U.S. Secretary of State Condoleezza Rice urged Israelis and Palestinians on Monday to capitalize on the opportunity for peace and cooperation offered by Israel's unilateral pullout from the long-occupied Gaza Strip, saying a deal is "in sight" on border issues. But despite last-minute bargaining sessions involving U.S. officials, Rice was unable to announce a deal resolving the thorny and technical issues involving border crossings.
Questions of security and authority at routes in and out of Gaza have stalled progress between the two sides since the Palestinians took nominal control of the seaside territory bordering Israel two months ago.
Rice was finishing a Mideast diplomatic trip later Monday with a condolence call on Jordan, where terrorist bombings killed nearly 60 people at three Amman hotels last week.
As she has done three other times this year, Rice shuttled between Jerusalem and the Palestinian headquarters in Ramallah with a mix of praise and pressure for both sides. She saw Israeli Prime Minister Ariel Sharon over breakfast, then held a long one-one-one session with Palestinian President Mahmoud Abbas in the old offices where Abbas' predecessor, Yasser Arafat, holed up before his death last year.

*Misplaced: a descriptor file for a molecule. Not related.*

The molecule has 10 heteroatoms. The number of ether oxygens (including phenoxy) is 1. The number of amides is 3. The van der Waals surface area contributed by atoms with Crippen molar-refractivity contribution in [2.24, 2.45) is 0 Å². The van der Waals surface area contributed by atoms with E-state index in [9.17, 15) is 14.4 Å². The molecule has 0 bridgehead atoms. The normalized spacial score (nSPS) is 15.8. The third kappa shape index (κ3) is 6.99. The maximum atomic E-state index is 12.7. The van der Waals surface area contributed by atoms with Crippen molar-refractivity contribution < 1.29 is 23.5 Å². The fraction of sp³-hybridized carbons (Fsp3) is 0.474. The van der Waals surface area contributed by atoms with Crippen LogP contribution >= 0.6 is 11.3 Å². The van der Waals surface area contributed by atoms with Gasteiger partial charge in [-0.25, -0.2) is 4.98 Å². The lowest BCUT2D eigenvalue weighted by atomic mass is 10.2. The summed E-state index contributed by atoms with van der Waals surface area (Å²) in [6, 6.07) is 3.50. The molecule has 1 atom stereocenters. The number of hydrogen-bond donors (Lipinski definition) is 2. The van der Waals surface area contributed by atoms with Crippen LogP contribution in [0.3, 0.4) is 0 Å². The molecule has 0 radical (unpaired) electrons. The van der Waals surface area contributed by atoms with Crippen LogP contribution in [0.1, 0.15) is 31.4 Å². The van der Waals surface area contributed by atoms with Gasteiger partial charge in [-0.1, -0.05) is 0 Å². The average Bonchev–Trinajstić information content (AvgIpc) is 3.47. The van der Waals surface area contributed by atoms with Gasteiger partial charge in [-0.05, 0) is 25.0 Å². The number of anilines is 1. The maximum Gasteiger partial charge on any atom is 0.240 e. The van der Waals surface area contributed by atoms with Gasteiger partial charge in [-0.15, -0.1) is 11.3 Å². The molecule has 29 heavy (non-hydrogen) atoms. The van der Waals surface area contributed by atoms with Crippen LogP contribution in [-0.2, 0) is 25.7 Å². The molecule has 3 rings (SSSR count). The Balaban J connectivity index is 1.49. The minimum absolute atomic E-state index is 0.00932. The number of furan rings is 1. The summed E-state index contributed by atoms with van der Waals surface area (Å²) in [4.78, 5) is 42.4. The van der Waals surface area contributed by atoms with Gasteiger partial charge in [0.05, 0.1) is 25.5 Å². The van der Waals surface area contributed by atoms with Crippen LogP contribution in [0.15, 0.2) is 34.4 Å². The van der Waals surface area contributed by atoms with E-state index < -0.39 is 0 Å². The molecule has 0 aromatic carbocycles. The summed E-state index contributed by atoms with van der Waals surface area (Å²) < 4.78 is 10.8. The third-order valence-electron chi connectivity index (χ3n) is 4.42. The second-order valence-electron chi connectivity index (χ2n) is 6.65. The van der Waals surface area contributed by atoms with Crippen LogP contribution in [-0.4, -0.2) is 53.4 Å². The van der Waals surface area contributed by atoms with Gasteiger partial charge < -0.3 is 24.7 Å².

The top U.S. diplomat used coded language to say that Israel should not build more illegal outposts in the West Bank or use a security barrier now under construction to effect a land grab before the borders of an eventual Palestinian state are fixed.
And she said the Palestinians must do more to disarm and counter the militant group Hamas, according to the AP.
In a raid early Monday, Israeli troops killed Hamas' top military commander in the northern West Bank, Amjad Hanawi, according to Palestinian medical officials and neighbors. Hamas militants later Monday vowed revenge.
Although the Bush administration has tried not to put a U.S. stamp on discussions among the Israelis and Palestinians, Rice had wanted to seal a border deal to preserve momentum.
An agreement "is in sight," Rice said following her session with Abbas. "With enough will and creativity I believe these issues can be resolved."
A deal to free up Palestinian movement while satisfying Israeli concerns about terrorism would be a statement of progress beyond the technical issues at hand.
International envoy James Wolfensohn warned Sunday that time is running out for Israel and the Palestinians to wrap up a deal.
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